Title

Stereoscopic augmented reality for laparoscopic surgery

Document Type

Journal Article

Publication Date

1-1-2014

Journal

Surgical Endoscopy

Volume

28

Issue

7

DOI

10.1007/s00464-014-3433-x

Keywords

Augmented reality; Laparoscopic surgery; Multimodality image fusion; Stereoscopic visualization; Surgical visualization

Abstract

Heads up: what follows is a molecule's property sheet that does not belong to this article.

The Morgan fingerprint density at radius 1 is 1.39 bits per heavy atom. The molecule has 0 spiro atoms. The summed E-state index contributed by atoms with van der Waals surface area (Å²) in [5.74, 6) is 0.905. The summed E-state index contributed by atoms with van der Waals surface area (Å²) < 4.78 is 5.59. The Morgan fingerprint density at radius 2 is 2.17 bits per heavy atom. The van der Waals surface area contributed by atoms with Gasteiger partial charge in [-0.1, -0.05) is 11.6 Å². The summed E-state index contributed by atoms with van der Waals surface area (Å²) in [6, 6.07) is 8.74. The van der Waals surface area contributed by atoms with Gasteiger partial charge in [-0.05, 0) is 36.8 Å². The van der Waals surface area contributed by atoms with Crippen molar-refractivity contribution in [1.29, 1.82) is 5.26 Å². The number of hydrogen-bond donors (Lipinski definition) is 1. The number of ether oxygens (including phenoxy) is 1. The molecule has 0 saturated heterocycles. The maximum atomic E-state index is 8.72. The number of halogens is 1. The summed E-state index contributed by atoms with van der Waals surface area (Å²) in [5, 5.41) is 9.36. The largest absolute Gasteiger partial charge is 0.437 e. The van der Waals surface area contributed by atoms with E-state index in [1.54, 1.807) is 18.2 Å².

Background: Conventional laparoscopes provide a flat representation of the three-dimensional (3D) operating field and are incapable of visualizing internal structures located beneath visible organ surfaces. Computed tomography (CT) and magnetic resonance (MR) images are difficult to fuse in real time with laparoscopic views due to the deformable nature of soft-tissue organs. Utilizing emerging camera technology, we have developed a real-time stereoscopic augmented-reality (AR) system for laparoscopic surgery by merging live laparoscopic ultrasound (LUS) with stereoscopic video. The system creates two new visual cues: (1) perception of true depth with improved understanding of 3D spatial relationships among anatomical structures, and (2) visualization of critical internal structures along with a more comprehensive visualization of the operating field. Methods: The stereoscopic AR system has been designed for near-term clinical translation with seamless integration into the existing surgical workflow. It is composed of a stereoscopic vision system, a LUS system, and an optical tracker. Specialized software processes streams of imaging data from the tracked devices and registers those in real time. The resulting two ultrasound-augmented video streams (one for the left and one for the right eye) give a live stereoscopic AR view of the operating field. The team conducted a series of stereoscopic AR interrogations of the liver, gallbladder, biliary tree, and kidneys in two swine. Results: The preclinical studies demonstrated the feasibility of the stereoscopic AR system during in vivo procedures. Major internal structures could be easily identified. The system exhibited unobservable latency with acceptable image-to-video registration accuracy. Conclusions: We presented the first in vivo use of a complete system with stereoscopic AR visualization capability. This new capability introduces new visual cues and enhances visualization of the surgical anatomy. The system shows promise to improve the precision and expand the capacity of minimally invasive laparoscopic surgeries. © 2014 Springer Science+Business Media.

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